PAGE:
Upmarket looks, a more powerful engine and a long list of features — the new Honda Aviator has a lot to offer
The original Aviator was armed with modern features such as telescopic forks, a front disc brake and alloy wheels, perfect for style-conscious scooter riders. Eighteen months later Honda has rolled out the new Aviator gearless scooter. On the looks front, the Aviator remains unchanged and carries forward the original's dapper appeal. While a large front wheel, smooth lines and a chic tail are details that make this among the better styled scooters in the country today, Honda could have improved practicality by equipping the new Aviator with a front storage bay and front fuel-filler. As before, the Aviator will sell in two variants. In addition to five-spoke alloy wheels and a front disc brake, a jazzy chrome-finish front apron, body-coloured handlebar with silver embellished instrument cluster and body-coloured grab-rail will distinguish the higher-spec model from the base variant. Like any other Honda scooter, high levels of fit-and-finish and overall quality are a given.
The main talking point of the new Aviator is the adoption of the 109cc engine that made a debut on the Activa earlier this year. Producing maximum power of 8bhp at 8000rpm and 0.9kgm of peak torque at 5500rpm, this four-stroke, single-cylinder, air-cooled and variator-driven engine is marginally more powerful than the 102cc unit it replaces. This refined and efficient new powerplant promises to benefit the Aviator with peppier performance, without a fuel efficiency loss — just as it did on the Activa. A viscous air filter and new maintenance-free battery are other notable additions.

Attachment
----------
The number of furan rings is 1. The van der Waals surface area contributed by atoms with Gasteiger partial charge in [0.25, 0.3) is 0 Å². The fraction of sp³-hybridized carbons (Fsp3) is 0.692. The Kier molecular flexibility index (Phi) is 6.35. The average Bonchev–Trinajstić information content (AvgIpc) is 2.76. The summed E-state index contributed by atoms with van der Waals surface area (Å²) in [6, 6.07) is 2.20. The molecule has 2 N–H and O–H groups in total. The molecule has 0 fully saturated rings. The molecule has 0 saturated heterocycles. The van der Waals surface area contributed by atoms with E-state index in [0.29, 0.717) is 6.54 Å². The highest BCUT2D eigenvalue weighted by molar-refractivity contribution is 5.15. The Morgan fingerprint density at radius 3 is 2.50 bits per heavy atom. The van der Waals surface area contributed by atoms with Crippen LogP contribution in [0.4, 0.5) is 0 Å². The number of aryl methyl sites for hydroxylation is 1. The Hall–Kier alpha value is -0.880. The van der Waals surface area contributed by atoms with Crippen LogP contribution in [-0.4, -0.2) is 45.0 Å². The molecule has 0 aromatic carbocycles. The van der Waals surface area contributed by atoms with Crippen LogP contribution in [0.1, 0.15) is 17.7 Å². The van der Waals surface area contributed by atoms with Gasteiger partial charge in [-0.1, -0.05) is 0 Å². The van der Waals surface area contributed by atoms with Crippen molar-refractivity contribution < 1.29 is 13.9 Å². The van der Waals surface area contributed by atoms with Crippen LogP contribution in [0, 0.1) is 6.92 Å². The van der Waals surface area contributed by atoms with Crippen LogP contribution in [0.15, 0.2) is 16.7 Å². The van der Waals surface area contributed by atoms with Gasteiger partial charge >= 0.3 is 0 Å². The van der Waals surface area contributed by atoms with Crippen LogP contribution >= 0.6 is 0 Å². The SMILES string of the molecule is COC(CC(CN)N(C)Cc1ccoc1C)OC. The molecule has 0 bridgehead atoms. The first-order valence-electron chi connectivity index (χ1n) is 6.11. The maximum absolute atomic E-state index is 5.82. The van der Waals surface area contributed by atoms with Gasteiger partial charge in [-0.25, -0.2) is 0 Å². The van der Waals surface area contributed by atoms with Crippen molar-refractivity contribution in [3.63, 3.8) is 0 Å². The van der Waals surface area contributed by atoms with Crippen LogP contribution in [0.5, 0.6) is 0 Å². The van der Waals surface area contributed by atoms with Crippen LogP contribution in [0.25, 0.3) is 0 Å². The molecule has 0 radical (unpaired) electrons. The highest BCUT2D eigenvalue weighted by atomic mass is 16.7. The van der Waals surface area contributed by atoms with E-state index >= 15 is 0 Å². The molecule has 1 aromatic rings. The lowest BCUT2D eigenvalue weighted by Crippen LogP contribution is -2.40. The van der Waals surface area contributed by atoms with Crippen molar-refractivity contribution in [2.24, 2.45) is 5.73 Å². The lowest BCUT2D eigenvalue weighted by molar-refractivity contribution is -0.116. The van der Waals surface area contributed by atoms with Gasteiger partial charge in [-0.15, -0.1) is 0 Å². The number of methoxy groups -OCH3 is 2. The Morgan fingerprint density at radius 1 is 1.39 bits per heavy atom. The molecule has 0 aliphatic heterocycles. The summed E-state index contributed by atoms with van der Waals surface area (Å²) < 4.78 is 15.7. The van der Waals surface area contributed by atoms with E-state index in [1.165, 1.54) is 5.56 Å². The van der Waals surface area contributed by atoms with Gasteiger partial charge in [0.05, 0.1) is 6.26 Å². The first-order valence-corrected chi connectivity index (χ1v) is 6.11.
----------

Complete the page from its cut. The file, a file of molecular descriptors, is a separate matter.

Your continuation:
Using a conventional tubular chassis, the Aviator retains a good score for keeping its telescopic forks up front, in tandem with an engine-mounted rear shock absorber. Meanwhile a Tuff Up technology-enabled rear tyre helps minimise the likelihood of punctures.
The new Aviator follows in the 2009 Activa's footsteps by offering CBS (Combined Braking System). Activating both front and rear brakes when the rider depresses the left brake lever, CBS helps even amateur riders modulate and balance both brakes correctly, reducing stopping distances and aiding stability when braking. It's interesting to note that while the all-drum STD variant makes do with an Activa-like mechanical CBS system, the front disc-equipped Aviator DLX uses a relatively more complex hydraulic-mechanical CBS set-up.
Honda has priced the base Aviator at Rs. 43,720 (ex-showroom, Pune), approximately Rs. 3000 more than the outgoing model, while the DLX now commands Rs. 48,810 (ex-showroom, Pune), a Rs. 4k premium over its predecessor. The new Aviator will be available in five colours including an all-new shade of blue and orange.
Upmarket looks, a more powerful engine and a long list of features including CBS mean the new Aviator clearly has much to offer.NIKHIL BHATIA